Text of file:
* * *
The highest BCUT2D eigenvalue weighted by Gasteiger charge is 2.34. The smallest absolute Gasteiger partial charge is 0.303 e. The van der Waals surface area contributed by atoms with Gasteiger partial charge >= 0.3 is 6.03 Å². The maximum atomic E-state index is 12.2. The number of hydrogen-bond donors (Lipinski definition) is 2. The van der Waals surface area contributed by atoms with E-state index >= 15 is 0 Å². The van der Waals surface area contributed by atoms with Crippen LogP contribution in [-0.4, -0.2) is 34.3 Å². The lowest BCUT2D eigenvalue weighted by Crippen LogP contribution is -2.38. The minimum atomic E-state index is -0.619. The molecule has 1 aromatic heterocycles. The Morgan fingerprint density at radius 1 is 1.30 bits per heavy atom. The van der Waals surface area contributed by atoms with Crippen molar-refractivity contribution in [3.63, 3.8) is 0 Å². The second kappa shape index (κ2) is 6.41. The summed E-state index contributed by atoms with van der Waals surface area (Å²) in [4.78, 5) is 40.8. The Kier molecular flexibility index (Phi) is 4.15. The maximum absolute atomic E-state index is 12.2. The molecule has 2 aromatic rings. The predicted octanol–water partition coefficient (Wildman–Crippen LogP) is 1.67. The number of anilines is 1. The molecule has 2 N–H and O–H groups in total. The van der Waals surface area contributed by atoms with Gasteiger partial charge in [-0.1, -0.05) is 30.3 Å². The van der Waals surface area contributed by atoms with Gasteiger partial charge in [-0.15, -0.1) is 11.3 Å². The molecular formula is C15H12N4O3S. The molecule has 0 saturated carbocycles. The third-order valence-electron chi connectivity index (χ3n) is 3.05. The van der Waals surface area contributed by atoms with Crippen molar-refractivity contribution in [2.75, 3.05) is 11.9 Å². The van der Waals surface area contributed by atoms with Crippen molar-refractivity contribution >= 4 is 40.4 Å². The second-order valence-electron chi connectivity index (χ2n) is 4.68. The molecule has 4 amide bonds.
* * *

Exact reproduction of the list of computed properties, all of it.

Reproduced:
The highest BCUT2D eigenvalue weighted by Gasteiger charge is 2.34. The smallest absolute Gasteiger partial charge is 0.303 e. The van der Waals surface area contributed by atoms with Gasteiger partial charge >= 0.3 is 6.03 Å². The maximum atomic E-state index is 12.2. The number of hydrogen-bond donors (Lipinski definition) is 2. The van der Waals surface area contributed by atoms with E-state index >= 15 is 0 Å². The van der Waals surface area contributed by atoms with Crippen LogP contribution in [-0.4, -0.2) is 34.3 Å². The lowest BCUT2D eigenvalue weighted by Crippen LogP contribution is -2.38. The minimum atomic E-state index is -0.619. The molecule has 1 aromatic heterocycles. The Morgan fingerprint density at radius 1 is 1.30 bits per heavy atom. The van der Waals surface area contributed by atoms with Crippen molar-refractivity contribution in [3.63, 3.8) is 0 Å². The second kappa shape index (κ2) is 6.41. The summed E-state index contributed by atoms with van der Waals surface area (Å²) in [4.78, 5) is 40.8. The Kier molecular flexibility index (Phi) is 4.15. The maximum absolute atomic E-state index is 12.2. The molecule has 2 aromatic rings. The predicted octanol–water partition coefficient (Wildman–Crippen LogP) is 1.67. The number of anilines is 1. The molecule has 2 N–H and O–H groups in total. The van der Waals surface area contributed by atoms with Gasteiger partial charge in [-0.1, -0.05) is 30.3 Å². The van der Waals surface area contributed by atoms with Gasteiger partial charge in [-0.15, -0.1) is 11.3 Å². The molecular formula is C15H12N4O3S. The molecule has 0 saturated carbocycles. The third-order valence-electron chi connectivity index (χ3n) is 3.05. The van der Waals surface area contributed by atoms with Crippen molar-refractivity contribution in [2.75, 3.05) is 11.9 Å². The van der Waals surface area contributed by atoms with Crippen molar-refractivity contribution >= 4 is 40.4 Å². The second-order valence-electron chi connectivity index (χ2n) is 4.68. The molecule has 4 amide bonds.